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Upon completion of this online course, participants should be able to:
  • understand and use the DOT, IATA, and IMDG regulations specific to shipping batteries;
  • properly label and mark containers of batteries for shipment;
  • complete Shipper's Declaration, Airway Bill, or Bill of Lading for battery shipments;
  • select proper packaging for batteries;


Linda R. Taylor, PE

Linda is the owner of Taylor Engineering, and a former faculty member in the Department of Forestry and Environmental Technology at NC State University and the former Director of Environmental Health & Safety at North Carolina State University's IES. She has over 30 years of engineering experience working in industry, academia, and environmental consulting, including over 25 years at North Carolina State University. She has provided instruction on a wide range of environmental, health, transportation, and safety topics at conferences and training courses, both live and online, and she is a licensed Professional Engineer and an OSHA authorized instructor.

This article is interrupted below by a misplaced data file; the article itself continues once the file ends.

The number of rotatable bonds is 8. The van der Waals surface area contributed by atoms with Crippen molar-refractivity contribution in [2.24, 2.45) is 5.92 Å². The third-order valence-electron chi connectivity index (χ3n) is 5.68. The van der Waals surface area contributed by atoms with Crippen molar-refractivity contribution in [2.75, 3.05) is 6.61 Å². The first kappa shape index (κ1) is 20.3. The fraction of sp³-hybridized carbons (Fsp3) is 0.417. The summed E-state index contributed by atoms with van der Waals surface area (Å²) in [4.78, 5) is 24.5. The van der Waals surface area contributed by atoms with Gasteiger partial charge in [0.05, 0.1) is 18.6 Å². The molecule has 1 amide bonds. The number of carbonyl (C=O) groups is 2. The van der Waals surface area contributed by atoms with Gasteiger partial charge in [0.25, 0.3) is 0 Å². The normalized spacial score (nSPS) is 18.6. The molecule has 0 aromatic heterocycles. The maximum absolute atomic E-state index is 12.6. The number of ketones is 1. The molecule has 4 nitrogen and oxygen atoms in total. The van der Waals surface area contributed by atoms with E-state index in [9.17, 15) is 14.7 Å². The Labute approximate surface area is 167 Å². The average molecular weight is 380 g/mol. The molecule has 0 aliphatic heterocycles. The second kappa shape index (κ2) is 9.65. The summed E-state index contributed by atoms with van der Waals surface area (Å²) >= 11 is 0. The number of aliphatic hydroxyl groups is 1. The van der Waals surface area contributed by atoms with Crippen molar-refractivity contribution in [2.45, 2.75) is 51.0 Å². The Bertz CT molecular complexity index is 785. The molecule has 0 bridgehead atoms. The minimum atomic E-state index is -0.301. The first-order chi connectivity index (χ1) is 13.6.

Ms. Taylor received a BS in Civil Engineering from Stanford University and a MS in Environmental Engineering from the University of North Carolina at Chapel Hill.

Contact Hours

2 Contact Hours
This represents the estimated time to complete the online course, including exercises. Actual times may vary from user to user.

Training Requirement

Citation: 49 CFR 172.704 and IATA DGR Section 1.5

DOT's training requirements for shipping hazardous materials is located in 49 CFR Part 172 Subpart H. In addition to initial training [49 CFR 172.704(c)(1)], DOT requires "recurrent training" every 3 three years.

"A hazmat employee shall receive the training required by this subpart at least once every three years." [49 CFR 172.704(c)(2)]

Section of the IATA Dangerous Goods Regulations requires that:

"Recurrent training must take place within 24 months of previous training to ensure knowledge is current..."

How Often Does 49 CFR 172.704 and IATA DGR 1.5 Training Need to Be Updated?